The critical mass for stars
Massive stars eventually collapse under their own weight and explode as a supernova. Smaller stars like our sun simply fizzle out into so-called white dwarfs. Scientists are keen to learn exactly at what mass the transition occurs. Not least because supernova explosions produce most of the universe's heavy elements - the building blocks of dust, planets and people. A team of astronomers from Cambridge University think they have found a white dwarf born from a massive star. Scientists assume that more mass than previously assumed is required for stars to eventually explode as supernovas. "It's pretty exciting," said Mike Bolte, an astronomer at the University of California, Santa Cruz. So far, astronomers have assumed that the "mass limit point" is between five and ten times the mass of our sun. Now the area in question could be further narrowed down.
The researchers, led by Rebecca Elson, found their white dwarf while using the Hubble Space Telescope to study star formation in star cluster NGC 1818 in the Large Magellanic Cloud (one of our neighboring galaxies). They already knew that the cluster's stars formed about 40 million years ago. Only a massive star would burn out within that time span. Moreover, since the dwarf was not only blue and consequently very hot, the burnout must have been recent, it was also very bright.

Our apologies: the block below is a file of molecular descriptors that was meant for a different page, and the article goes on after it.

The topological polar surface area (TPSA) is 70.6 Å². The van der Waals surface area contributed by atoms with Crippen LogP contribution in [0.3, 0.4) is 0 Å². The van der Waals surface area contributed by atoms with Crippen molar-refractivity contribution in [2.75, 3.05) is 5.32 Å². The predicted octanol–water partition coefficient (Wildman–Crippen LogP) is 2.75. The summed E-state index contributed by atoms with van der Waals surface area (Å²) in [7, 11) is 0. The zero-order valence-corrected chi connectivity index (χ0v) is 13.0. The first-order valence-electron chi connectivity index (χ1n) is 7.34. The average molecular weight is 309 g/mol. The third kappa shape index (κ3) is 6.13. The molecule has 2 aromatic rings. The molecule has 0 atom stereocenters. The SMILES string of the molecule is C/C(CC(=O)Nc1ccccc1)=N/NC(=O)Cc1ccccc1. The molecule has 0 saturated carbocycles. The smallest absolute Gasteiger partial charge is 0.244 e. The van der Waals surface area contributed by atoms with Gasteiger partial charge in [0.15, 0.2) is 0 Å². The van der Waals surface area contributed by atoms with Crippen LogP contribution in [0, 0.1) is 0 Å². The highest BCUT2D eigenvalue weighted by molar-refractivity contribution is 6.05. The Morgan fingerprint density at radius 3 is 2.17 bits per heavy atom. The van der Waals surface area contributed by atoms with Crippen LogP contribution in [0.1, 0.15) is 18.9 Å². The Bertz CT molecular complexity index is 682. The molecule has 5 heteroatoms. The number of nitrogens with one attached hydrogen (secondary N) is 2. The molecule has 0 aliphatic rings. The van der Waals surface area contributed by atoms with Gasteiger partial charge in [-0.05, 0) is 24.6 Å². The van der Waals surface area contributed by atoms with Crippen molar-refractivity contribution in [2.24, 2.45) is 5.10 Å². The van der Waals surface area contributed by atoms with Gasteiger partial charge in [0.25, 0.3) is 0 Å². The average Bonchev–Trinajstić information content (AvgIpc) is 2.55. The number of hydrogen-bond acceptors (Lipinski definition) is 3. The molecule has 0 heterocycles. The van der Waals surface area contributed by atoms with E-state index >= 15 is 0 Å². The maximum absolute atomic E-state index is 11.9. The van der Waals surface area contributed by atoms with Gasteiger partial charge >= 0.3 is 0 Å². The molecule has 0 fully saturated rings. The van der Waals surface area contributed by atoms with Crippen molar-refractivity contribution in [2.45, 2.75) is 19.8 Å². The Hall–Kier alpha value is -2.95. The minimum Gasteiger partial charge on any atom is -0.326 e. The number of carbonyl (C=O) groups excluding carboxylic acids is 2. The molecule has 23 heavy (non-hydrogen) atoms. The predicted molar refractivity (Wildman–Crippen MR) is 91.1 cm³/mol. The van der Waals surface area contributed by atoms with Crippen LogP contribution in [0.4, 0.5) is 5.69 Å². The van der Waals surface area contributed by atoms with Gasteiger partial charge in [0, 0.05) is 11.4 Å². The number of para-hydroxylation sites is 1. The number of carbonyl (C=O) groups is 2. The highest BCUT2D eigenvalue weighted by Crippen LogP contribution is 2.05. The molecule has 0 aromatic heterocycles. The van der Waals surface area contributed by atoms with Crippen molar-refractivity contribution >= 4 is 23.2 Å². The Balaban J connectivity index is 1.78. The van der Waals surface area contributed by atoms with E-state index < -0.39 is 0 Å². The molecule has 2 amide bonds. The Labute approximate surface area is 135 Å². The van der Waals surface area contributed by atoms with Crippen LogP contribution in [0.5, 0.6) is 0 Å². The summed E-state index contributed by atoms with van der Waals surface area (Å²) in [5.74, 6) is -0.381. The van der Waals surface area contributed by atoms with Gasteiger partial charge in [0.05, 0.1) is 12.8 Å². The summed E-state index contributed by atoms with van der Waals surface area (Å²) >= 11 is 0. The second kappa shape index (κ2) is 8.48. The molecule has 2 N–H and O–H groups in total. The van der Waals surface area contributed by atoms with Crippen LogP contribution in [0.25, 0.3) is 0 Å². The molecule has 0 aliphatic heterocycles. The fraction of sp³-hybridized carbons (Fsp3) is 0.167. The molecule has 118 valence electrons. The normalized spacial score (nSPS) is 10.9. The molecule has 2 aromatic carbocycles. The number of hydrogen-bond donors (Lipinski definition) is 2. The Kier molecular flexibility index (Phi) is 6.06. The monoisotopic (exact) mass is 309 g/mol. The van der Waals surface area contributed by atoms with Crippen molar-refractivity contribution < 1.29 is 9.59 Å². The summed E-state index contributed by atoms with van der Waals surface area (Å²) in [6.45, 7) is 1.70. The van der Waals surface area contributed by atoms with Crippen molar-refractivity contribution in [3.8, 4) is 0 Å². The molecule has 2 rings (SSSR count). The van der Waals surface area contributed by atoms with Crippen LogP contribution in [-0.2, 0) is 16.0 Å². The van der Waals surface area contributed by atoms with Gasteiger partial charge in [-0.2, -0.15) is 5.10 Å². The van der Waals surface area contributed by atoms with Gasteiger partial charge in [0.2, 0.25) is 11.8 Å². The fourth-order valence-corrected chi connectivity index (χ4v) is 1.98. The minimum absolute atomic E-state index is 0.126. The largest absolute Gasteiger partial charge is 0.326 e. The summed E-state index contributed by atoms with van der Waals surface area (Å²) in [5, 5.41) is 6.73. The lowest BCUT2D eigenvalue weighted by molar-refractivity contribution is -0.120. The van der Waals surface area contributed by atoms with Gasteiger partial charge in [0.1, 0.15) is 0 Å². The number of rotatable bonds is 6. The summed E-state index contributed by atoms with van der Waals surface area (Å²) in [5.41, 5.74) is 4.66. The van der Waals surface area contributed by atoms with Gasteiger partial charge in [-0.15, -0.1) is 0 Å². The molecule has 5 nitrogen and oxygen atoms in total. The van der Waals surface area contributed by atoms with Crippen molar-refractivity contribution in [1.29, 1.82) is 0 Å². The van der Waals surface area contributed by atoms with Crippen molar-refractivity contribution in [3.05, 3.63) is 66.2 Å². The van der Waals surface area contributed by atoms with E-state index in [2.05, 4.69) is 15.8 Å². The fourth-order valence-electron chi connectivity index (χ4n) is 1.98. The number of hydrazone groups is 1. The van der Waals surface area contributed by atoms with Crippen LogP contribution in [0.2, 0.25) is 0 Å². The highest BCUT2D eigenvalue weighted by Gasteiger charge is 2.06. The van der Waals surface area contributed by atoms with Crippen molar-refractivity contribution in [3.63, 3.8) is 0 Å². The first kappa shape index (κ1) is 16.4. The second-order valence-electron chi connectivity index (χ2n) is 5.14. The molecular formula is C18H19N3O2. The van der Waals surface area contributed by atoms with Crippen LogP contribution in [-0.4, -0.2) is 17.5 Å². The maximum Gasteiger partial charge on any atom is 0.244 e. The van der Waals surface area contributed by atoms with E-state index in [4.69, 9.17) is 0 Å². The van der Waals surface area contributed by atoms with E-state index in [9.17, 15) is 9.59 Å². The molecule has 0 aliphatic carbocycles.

Because the age of the white dwarf is known, scientists were able to estimate that it is the remains of a star of about 7.6 solar masses, explains team member Steinn Sigurdsson. And as a result, according to the researcher, the lower limit of a "very critical limit" is shifted considerably upwards. The results will be published in a future issue of the Astrophysical Journal Letters.
The new observation increases our knowledge of supernovae, the "fertilizer" of the universe. "The point at which supernovae don't happen and stars end up as white dwarfs determines the chemical composition of the entire universe," says Sigurdsson. Determining the boundary more precisely could also shed light on the rate at which massive stars formed earlier in cosmic history, he adds. "If you really depend on massive stars [to account for all the heavy elements in space] and there aren't many of them now, there must have been more in the past."